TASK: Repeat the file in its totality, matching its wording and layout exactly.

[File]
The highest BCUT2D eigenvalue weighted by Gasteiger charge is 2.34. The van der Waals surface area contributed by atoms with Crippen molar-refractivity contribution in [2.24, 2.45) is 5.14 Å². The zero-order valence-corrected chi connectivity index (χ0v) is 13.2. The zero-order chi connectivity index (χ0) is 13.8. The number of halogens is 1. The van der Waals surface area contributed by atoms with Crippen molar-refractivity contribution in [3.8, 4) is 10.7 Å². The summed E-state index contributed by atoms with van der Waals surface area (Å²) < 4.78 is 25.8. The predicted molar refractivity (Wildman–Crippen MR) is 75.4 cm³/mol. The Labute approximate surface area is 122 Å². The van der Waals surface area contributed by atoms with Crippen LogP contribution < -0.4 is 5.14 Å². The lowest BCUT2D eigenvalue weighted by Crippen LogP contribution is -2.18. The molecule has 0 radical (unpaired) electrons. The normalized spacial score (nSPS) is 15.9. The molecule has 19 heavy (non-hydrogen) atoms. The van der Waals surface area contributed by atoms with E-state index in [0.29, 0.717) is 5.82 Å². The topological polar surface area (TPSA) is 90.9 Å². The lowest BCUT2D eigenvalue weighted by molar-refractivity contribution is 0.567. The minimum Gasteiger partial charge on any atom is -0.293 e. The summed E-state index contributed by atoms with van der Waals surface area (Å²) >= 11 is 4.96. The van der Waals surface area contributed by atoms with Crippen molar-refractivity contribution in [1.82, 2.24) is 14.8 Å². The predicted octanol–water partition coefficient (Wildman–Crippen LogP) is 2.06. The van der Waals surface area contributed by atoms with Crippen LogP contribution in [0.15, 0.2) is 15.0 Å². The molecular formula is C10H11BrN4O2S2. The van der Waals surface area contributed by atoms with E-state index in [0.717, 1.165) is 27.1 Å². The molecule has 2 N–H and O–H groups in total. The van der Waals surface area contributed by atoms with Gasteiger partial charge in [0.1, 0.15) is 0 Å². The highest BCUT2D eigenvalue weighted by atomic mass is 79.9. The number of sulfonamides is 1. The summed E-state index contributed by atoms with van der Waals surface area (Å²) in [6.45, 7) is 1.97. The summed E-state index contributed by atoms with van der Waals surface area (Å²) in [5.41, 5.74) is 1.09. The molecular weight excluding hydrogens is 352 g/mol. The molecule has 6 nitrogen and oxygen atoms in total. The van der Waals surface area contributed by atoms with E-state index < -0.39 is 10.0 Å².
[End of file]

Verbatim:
The highest BCUT2D eigenvalue weighted by Gasteiger charge is 2.34. The van der Waals surface area contributed by atoms with Crippen molar-refractivity contribution in [2.24, 2.45) is 5.14 Å². The zero-order valence-corrected chi connectivity index (χ0v) is 13.2. The zero-order chi connectivity index (χ0) is 13.8. The number of halogens is 1. The van der Waals surface area contributed by atoms with Crippen molar-refractivity contribution in [3.8, 4) is 10.7 Å². The summed E-state index contributed by atoms with van der Waals surface area (Å²) < 4.78 is 25.8. The predicted molar refractivity (Wildman–Crippen MR) is 75.4 cm³/mol. The Labute approximate surface area is 122 Å². The van der Waals surface area contributed by atoms with Crippen LogP contribution < -0.4 is 5.14 Å². The lowest BCUT2D eigenvalue weighted by Crippen LogP contribution is -2.18. The molecule has 0 radical (unpaired) electrons. The normalized spacial score (nSPS) is 15.9. The molecule has 19 heavy (non-hydrogen) atoms. The van der Waals surface area contributed by atoms with E-state index in [0.29, 0.717) is 5.82 Å². The topological polar surface area (TPSA) is 90.9 Å². The lowest BCUT2D eigenvalue weighted by molar-refractivity contribution is 0.567. The minimum Gasteiger partial charge on any atom is -0.293 e. The summed E-state index contributed by atoms with van der Waals surface area (Å²) >= 11 is 4.96. The van der Waals surface area contributed by atoms with Crippen molar-refractivity contribution in [1.82, 2.24) is 14.8 Å². The predicted octanol–water partition coefficient (Wildman–Crippen LogP) is 2.06. The van der Waals surface area contributed by atoms with Crippen LogP contribution in [0.15, 0.2) is 15.0 Å². The molecular formula is C10H11BrN4O2S2. The van der Waals surface area contributed by atoms with E-state index in [0.717, 1.165) is 27.1 Å². The molecule has 2 N–H and O–H groups in total. The van der Waals surface area contributed by atoms with Gasteiger partial charge in [0.1, 0.15) is 0 Å². The highest BCUT2D eigenvalue weighted by atomic mass is 79.9. The number of sulfonamides is 1. The summed E-state index contributed by atoms with van der Waals surface area (Å²) in [6.45, 7) is 1.97. The summed E-state index contributed by atoms with van der Waals surface area (Å²) in [5.41, 5.74) is 1.09. The molecular weight excluding hydrogens is 352 g/mol. The molecule has 6 nitrogen and oxygen atoms in total. The van der Waals surface area contributed by atoms with E-state index < -0.39 is 10.0 Å².